Roop: But beyond that, this gentleman with a turban and thick accent, they are such normal people. They love takeout, they like to play tennis, and they could be your neighbor. Other than their outward appearance, they are very much like you, very similar.
Your support in styling Priyanka for their drag performance was inspiring and refreshing to see. How do you change your styles/designs to foster inclusivity?
Roop: I think that goes back to what I was saying about how Mom and Dad have fostered this universal approach to our clientele. We do not look beyond their needs. I think it is also important to note that some people had thought that we had Priyanka come onto the show to make it more interesting, but their relationship with the store spans over the past five to seven years.
Chandan: Twenty years. Priyanka and their family have been shopping at the store for the past 20 years since they were kids. When Priyanka started exploring the world of drag, they came and said they needed a costume that they would be designing. It also wasn’t even any of my peers or me that made that connection with Priyanka, it was actually my dad, the older generation. He said, ‘Don’t worry beta.’ He actually corrected himself and said, ‘Beti, we will be there for you.’ And he got them a really nice sari and lehenga which they converted into a costume that won the first season.
Roop: And Priyanka put their own spin on it and created something amazing. Only because we were the designers of those pieces could we tell that that is a piece from our lehenga. They did such a fabulous job with it.
Chandan: I think we sometimes think of the older generation, like our parents, as being more conservative, but I think that it is a one-sided narrative. Not all of the older generation is as conservative as we think. And my dad just took it as a paying customer is a paying customer. It doesn’t matter what their orientation or beliefs are, and that just naturally unfolded into the story that we are sharing. He did not treat it as a big deal.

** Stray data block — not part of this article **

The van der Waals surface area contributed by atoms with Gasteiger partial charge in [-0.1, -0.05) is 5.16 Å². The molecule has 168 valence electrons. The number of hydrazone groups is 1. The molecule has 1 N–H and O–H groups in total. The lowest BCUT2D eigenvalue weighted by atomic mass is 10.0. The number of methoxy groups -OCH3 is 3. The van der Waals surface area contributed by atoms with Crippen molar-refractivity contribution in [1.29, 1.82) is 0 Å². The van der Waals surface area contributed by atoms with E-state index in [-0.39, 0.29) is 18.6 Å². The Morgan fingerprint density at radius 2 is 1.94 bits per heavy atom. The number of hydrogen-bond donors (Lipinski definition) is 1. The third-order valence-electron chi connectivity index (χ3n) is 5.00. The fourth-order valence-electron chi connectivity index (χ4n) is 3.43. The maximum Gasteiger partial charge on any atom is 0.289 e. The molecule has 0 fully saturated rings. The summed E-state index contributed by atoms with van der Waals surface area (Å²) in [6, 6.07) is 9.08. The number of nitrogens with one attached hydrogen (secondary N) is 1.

For our readers currently planning their weddings, do you have any pieces of advice on how to balance all the heavy details of wedding planning without losing sight of why they are doing it for?
Roop: One thing for the bride and groom is not to lose sight of themselves in all of this. I’ve been there and done that. You plan this extravagant seven-day affair, you have all these people flying out to your wedding, and you feel this really heavy responsibility to make sure that all these guests are taking time out of their lives to celebrate your union. And like myself — and I am guilty of this, which is why I want to tell my fellow brides — [you] tend to make it less about [yourself] and more about everyone else who is attending. And yes, of course, everyone is important and I owe them respect for joining us. But remember what you want in the heart of heart, if you want a small wedding, go for a small wedding. If you want a big wedding, go for a big wedding. If you want the seven-tiered cake, go for it, if you just want cupcakes, go for that. At the end of the day don’t forget what makes you happy. Don’t lose sight of it, just be authentic to yourself.
Chandan: Oftentimes in the wedding industry, people are really looked down upon. Like, ‘Oh my gosh, you are spending so much for this wedding!’ Or, ‘You are obsessing over these details!’ If it is important to you, it is okay. I would not let judgment get in the way of doing what you want whether it be a small intimate 20-person wedding or a having a 1000-person wedding. This is your moment. The biggest thing I hear is, ‘Oh, it is only for an hour.’ But, if you have a photographer, nothing is for an hour. It is for a lifetime. Those moments last a lifetime. If it is something that you hold near and dear to you, you will cherish it. I wish people would stay true to themselves.
Roop: Yeah, agreed. Be mindful of what sparks joy in you and let that be your compass. The most important piece of advice though: At every function please request that your caterer create a to-go container of the meal at the event for you and your partner to enjoy after because often, and it is so sad to hear this, the bride and groom will eat last at their own event or not at all. And you spend all these months planning [an] extravagant menu and then you don’t even get to eat your own wedding cake. Hah! That happened to us!
Do you have any future plans that you feel excited about sharing with Chandan?
Chandan: Yeah! I would say concrete plans are in the pipeline. In the first episode of ‘BollyWed’ [you] see that we come to the realization that there is just not enough space and we would love to expand into another space.
Roop: And this is where you get a lot of the new generation, old generation beliefs. Because mom and dad believe that the family should stay very close-knit and together to run the one location. And Chandan has the belief that [the] true success of a business is when it is scalable, and has multiple locations nationally, globally even. In Episode 10 you get a conclusion, but we will let the readers watch it for themselves!
You can now watch the inaugural season of CBC’s “BollyWed” on CBC TV every Thursday at 8 p.m. EST or stream it for free on CBC Gem! And that’s not all from the Chandan Fashion team! They’ll soon be featured in an Instagram LIVE chat with Brown Girl Magazine, so stay tuned!